Final Defense spending bill doesn't cut out FTS

The Federal Technology Service isn't going to lose its best customer after all.

Two provisions in the National Defense Authorization Act for 2005 that would have imposed limitations on how the Defense Department buys goods and services from General Services Administration contracts have been eliminated from the final legislation.

The two provisions in HR 4200 would have prohibited Defense agencies from procuring items from non-DOD contract vehicles if the vehicle included a service charge of more than 1 percent. GSA's Federal Technology Service, from which Defense agencies purchase products and services, charges a 2 percent to 3 percent service fee. FTS does three-quarters of its business with DOD.

But the final legislation drops the provisions, while mandating that the DOD and GSA inspectors general jointly review the policies, procedures and internal controls of each GSA Client Support Center and determine in writing, by March 15, 2005, if the center is in compliance with Defense procurement requirements.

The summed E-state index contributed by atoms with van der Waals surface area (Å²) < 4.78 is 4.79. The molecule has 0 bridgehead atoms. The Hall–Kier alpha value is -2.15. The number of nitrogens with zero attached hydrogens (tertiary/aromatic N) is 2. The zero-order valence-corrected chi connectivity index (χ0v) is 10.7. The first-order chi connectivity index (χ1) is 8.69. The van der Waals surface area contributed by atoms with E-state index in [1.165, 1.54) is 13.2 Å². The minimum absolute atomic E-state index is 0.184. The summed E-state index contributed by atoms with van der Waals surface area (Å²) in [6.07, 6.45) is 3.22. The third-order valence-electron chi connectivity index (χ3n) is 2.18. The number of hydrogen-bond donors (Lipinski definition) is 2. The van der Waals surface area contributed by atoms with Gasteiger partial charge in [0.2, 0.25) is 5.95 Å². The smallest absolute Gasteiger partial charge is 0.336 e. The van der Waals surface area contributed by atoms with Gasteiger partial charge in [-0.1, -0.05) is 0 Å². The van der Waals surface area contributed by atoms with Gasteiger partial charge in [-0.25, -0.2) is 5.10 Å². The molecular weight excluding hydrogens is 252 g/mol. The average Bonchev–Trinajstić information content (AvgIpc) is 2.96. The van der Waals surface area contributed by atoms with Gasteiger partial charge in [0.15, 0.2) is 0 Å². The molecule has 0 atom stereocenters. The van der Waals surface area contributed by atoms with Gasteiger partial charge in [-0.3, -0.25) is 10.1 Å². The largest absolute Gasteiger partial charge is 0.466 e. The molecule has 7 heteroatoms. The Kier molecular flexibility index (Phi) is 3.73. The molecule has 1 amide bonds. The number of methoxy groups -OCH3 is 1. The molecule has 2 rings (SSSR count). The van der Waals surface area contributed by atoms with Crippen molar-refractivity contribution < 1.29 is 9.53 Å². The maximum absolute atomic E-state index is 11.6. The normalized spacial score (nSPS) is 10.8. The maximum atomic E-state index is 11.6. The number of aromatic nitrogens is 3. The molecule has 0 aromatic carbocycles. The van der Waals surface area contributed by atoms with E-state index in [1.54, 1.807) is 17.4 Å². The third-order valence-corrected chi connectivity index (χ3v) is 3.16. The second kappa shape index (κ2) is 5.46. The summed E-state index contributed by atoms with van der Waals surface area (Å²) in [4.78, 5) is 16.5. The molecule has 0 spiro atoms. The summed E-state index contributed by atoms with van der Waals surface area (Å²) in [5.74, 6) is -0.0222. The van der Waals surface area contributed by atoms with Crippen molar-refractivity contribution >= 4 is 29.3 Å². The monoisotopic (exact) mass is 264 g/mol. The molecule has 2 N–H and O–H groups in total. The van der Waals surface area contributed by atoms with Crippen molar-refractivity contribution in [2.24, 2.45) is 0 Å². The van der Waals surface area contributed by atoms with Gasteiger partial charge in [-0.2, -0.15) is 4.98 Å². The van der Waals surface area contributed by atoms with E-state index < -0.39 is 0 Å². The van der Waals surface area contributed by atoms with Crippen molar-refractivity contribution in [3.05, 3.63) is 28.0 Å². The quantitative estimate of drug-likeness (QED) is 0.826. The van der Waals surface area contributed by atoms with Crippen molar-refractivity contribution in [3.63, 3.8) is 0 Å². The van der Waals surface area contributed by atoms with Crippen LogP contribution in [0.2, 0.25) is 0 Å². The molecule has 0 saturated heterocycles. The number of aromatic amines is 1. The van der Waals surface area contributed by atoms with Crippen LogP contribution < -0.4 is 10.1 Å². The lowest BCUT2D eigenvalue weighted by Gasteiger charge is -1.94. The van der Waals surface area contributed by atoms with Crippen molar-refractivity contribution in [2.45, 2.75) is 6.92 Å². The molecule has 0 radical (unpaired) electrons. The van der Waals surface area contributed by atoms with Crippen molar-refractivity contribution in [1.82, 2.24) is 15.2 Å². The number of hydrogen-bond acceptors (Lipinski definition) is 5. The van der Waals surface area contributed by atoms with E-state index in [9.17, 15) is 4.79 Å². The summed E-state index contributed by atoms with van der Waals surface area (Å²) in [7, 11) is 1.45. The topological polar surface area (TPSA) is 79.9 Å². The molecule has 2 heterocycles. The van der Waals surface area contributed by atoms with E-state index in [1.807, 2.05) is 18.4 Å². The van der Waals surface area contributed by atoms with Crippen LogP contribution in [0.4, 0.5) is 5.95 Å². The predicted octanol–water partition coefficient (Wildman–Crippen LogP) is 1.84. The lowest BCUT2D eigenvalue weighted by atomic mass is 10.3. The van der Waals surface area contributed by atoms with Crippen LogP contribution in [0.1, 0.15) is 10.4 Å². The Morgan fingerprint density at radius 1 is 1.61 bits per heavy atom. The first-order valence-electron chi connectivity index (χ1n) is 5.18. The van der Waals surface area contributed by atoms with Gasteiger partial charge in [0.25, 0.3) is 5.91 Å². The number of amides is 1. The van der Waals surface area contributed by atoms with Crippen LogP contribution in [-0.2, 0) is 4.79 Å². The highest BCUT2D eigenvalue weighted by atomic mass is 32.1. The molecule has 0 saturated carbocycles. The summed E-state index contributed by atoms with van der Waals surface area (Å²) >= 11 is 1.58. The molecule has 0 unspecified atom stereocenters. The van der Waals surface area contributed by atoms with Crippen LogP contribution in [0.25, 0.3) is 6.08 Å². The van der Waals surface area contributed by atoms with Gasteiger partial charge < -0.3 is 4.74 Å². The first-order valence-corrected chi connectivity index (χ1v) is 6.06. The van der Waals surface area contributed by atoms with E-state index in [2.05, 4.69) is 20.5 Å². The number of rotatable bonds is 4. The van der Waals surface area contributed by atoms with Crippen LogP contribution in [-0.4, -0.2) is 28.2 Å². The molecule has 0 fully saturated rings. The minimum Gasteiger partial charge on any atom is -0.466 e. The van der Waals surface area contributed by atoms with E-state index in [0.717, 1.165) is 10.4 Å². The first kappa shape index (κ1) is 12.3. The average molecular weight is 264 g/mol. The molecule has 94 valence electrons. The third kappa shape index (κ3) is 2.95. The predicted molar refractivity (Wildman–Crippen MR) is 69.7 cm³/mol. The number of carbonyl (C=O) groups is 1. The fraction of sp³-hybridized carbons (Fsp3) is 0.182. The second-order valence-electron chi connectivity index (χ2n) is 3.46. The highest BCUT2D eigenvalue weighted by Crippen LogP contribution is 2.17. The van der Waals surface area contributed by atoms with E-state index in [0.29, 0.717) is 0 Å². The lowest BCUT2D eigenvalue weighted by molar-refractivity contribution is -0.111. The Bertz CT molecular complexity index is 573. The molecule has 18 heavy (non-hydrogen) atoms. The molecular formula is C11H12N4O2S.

If the IGs find that the centers are in violation of Defense procurement requirements, they are required to perform a second review by March 15, 2006, If by then problems persist, legislators will impose a $100,000 cap on the products or services Defense officials can purchase through the noncompliant GSA Client Support Center.

Contracting problems have plagued both GSA and DOD this year, most recently with the misuse of contracting vehicles in Iraq. Earlier this year, GSA's inspector general found numerous FTS offices across the country guilty of violating procurement regulations. The IG said the offices used IT contracts to buy goods and services outside of the scope of the contracts.

In July, GSA and DOD launched the Get it Right program as a way to correct the contracting problems, said FTS commissioner Sandra Bates. GSA managers, under Get it Right, will review and supervise the use of GSA contracting vehicles.

The spending plan sent for Bush's signature also requires Defense Secretary Donald Rumsfeld to review the mechanisms in place for procuring commercial communications satellite services, and to provide guidance to the director of the Defense Information Systems Agency and military secretaries on how the procurements should be conducted.


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